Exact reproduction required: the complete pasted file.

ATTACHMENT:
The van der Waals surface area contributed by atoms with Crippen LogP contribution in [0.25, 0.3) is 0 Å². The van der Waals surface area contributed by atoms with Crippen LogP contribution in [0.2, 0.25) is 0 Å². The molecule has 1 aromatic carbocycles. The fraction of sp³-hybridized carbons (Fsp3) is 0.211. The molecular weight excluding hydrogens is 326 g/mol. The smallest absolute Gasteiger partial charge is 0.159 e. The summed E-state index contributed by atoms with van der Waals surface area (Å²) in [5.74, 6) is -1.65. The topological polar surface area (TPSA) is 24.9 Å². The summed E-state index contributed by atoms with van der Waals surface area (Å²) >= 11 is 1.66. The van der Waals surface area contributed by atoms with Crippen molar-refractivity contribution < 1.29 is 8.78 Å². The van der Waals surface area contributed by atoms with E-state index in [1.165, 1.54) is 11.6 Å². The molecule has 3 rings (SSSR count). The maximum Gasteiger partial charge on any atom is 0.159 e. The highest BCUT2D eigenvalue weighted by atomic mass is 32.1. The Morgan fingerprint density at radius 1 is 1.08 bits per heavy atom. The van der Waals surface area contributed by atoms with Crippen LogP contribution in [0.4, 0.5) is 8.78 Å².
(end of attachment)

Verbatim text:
The van der Waals surface area contributed by atoms with Crippen LogP contribution in [0.25, 0.3) is 0 Å². The van der Waals surface area contributed by atoms with Crippen LogP contribution in [0.2, 0.25) is 0 Å². The molecule has 1 aromatic carbocycles. The fraction of sp³-hybridized carbons (Fsp3) is 0.211. The molecular weight excluding hydrogens is 326 g/mol. The smallest absolute Gasteiger partial charge is 0.159 e. The summed E-state index contributed by atoms with van der Waals surface area (Å²) in [5.74, 6) is -1.65. The topological polar surface area (TPSA) is 24.9 Å². The summed E-state index contributed by atoms with van der Waals surface area (Å²) >= 11 is 1.66. The van der Waals surface area contributed by atoms with Crippen molar-refractivity contribution < 1.29 is 8.78 Å². The van der Waals surface area contributed by atoms with E-state index in [1.165, 1.54) is 11.6 Å². The molecule has 3 rings (SSSR count). The maximum Gasteiger partial charge on any atom is 0.159 e. The highest BCUT2D eigenvalue weighted by atomic mass is 32.1. The Morgan fingerprint density at radius 1 is 1.08 bits per heavy atom. The van der Waals surface area contributed by atoms with Crippen LogP contribution in [0.4, 0.5) is 8.78 Å².